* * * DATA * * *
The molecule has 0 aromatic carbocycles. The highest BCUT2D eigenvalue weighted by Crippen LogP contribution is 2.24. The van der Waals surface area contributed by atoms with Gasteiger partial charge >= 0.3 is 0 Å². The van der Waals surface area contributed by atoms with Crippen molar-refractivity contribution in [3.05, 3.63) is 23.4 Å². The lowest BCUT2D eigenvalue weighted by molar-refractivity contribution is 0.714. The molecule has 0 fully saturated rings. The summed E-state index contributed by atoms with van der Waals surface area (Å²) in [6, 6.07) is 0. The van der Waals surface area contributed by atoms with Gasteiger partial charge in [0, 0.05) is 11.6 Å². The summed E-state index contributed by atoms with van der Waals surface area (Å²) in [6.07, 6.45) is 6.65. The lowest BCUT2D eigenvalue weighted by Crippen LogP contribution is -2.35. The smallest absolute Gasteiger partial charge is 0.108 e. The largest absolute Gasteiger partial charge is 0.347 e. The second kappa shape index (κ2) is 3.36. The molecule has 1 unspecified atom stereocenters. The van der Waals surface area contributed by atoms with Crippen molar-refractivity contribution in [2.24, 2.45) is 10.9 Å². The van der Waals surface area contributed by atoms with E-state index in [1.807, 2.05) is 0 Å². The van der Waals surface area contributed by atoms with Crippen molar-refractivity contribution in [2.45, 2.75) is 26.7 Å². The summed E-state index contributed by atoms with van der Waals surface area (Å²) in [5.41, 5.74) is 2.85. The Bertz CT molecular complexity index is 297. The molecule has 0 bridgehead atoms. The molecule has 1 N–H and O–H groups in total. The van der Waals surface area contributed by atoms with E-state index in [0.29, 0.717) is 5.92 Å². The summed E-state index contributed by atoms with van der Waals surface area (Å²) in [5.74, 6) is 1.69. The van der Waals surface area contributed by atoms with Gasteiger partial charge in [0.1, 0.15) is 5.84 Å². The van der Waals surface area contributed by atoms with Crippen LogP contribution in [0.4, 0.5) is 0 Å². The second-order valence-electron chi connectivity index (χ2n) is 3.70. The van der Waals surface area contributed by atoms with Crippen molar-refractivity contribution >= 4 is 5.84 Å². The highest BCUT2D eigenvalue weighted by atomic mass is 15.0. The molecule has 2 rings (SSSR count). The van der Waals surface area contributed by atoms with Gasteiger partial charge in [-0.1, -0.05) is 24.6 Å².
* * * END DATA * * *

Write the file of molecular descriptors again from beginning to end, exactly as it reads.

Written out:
The molecule has 0 aromatic carbocycles. The highest BCUT2D eigenvalue weighted by Crippen LogP contribution is 2.24. The van der Waals surface area contributed by atoms with Gasteiger partial charge >= 0.3 is 0 Å². The van der Waals surface area contributed by atoms with Crippen molar-refractivity contribution in [3.05, 3.63) is 23.4 Å². The lowest BCUT2D eigenvalue weighted by molar-refractivity contribution is 0.714. The molecule has 0 fully saturated rings. The summed E-state index contributed by atoms with van der Waals surface area (Å²) in [6, 6.07) is 0. The van der Waals surface area contributed by atoms with Gasteiger partial charge in [0, 0.05) is 11.6 Å². The summed E-state index contributed by atoms with van der Waals surface area (Å²) in [6.07, 6.45) is 6.65. The lowest BCUT2D eigenvalue weighted by Crippen LogP contribution is -2.35. The smallest absolute Gasteiger partial charge is 0.108 e. The largest absolute Gasteiger partial charge is 0.347 e. The second kappa shape index (κ2) is 3.36. The molecule has 1 unspecified atom stereocenters. The van der Waals surface area contributed by atoms with Crippen molar-refractivity contribution in [2.24, 2.45) is 10.9 Å². The van der Waals surface area contributed by atoms with E-state index in [1.807, 2.05) is 0 Å². The van der Waals surface area contributed by atoms with Crippen molar-refractivity contribution in [2.45, 2.75) is 26.7 Å². The summed E-state index contributed by atoms with van der Waals surface area (Å²) in [5.41, 5.74) is 2.85. The Bertz CT molecular complexity index is 297. The molecule has 0 bridgehead atoms. The molecule has 1 N–H and O–H groups in total. The van der Waals surface area contributed by atoms with E-state index in [0.29, 0.717) is 5.92 Å². The summed E-state index contributed by atoms with van der Waals surface area (Å²) in [5.74, 6) is 1.69. The van der Waals surface area contributed by atoms with Gasteiger partial charge in [0.1, 0.15) is 5.84 Å². The van der Waals surface area contributed by atoms with Crippen LogP contribution in [0.4, 0.5) is 0 Å². The second-order valence-electron chi connectivity index (χ2n) is 3.70. The van der Waals surface area contributed by atoms with Crippen molar-refractivity contribution >= 4 is 5.84 Å². The highest BCUT2D eigenvalue weighted by atomic mass is 15.0. The molecule has 2 rings (SSSR count). The van der Waals surface area contributed by atoms with Gasteiger partial charge in [-0.1, -0.05) is 24.6 Å².